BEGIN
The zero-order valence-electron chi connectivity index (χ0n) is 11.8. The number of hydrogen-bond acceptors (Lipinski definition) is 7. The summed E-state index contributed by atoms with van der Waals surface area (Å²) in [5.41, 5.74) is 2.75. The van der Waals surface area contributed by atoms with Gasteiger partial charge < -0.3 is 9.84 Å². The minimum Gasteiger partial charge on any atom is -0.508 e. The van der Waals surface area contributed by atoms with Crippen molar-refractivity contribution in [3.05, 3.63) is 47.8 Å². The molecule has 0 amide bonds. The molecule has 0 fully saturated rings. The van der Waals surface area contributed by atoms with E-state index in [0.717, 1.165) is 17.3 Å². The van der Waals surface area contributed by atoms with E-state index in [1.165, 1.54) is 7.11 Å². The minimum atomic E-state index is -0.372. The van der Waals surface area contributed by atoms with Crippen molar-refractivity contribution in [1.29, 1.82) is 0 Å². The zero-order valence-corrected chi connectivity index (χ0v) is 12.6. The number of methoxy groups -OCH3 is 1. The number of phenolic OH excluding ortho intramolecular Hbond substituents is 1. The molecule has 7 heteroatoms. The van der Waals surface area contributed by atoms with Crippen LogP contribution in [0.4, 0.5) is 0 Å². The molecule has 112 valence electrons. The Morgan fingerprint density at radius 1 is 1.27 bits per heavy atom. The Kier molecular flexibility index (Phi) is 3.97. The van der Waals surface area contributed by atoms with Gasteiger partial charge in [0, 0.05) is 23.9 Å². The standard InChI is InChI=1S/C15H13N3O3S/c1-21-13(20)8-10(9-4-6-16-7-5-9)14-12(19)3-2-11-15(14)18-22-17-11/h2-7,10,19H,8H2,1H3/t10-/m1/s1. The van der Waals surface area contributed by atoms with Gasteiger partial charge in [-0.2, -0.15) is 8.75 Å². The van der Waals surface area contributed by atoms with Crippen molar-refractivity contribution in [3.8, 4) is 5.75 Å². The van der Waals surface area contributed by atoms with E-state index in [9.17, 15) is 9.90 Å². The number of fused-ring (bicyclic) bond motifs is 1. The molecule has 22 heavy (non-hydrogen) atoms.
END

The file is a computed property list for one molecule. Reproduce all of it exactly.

The zero-order valence-electron chi connectivity index (χ0n) is 11.8. The number of hydrogen-bond acceptors (Lipinski definition) is 7. The summed E-state index contributed by atoms with van der Waals surface area (Å²) in [5.41, 5.74) is 2.75. The van der Waals surface area contributed by atoms with Gasteiger partial charge < -0.3 is 9.84 Å². The minimum Gasteiger partial charge on any atom is -0.508 e. The van der Waals surface area contributed by atoms with Crippen molar-refractivity contribution in [3.05, 3.63) is 47.8 Å². The molecule has 0 amide bonds. The molecule has 0 fully saturated rings. The van der Waals surface area contributed by atoms with E-state index in [0.717, 1.165) is 17.3 Å². The van der Waals surface area contributed by atoms with E-state index in [1.165, 1.54) is 7.11 Å². The minimum atomic E-state index is -0.372. The van der Waals surface area contributed by atoms with Crippen molar-refractivity contribution in [1.29, 1.82) is 0 Å². The zero-order valence-corrected chi connectivity index (χ0v) is 12.6. The number of methoxy groups -OCH3 is 1. The number of phenolic OH excluding ortho intramolecular Hbond substituents is 1. The molecule has 7 heteroatoms. The van der Waals surface area contributed by atoms with Crippen LogP contribution in [0.4, 0.5) is 0 Å². The molecule has 112 valence electrons. The Morgan fingerprint density at radius 1 is 1.27 bits per heavy atom. The Kier molecular flexibility index (Phi) is 3.97. The van der Waals surface area contributed by atoms with Gasteiger partial charge in [0, 0.05) is 23.9 Å². The standard InChI is InChI=1S/C15H13N3O3S/c1-21-13(20)8-10(9-4-6-16-7-5-9)14-12(19)3-2-11-15(14)18-22-17-11/h2-7,10,19H,8H2,1H3/t10-/m1/s1. The van der Waals surface area contributed by atoms with Gasteiger partial charge in [-0.2, -0.15) is 8.75 Å². The van der Waals surface area contributed by atoms with Crippen molar-refractivity contribution in [3.8, 4) is 5.75 Å². The van der Waals surface area contributed by atoms with E-state index in [9.17, 15) is 9.90 Å². The number of fused-ring (bicyclic) bond motifs is 1. The molecule has 22 heavy (non-hydrogen) atoms.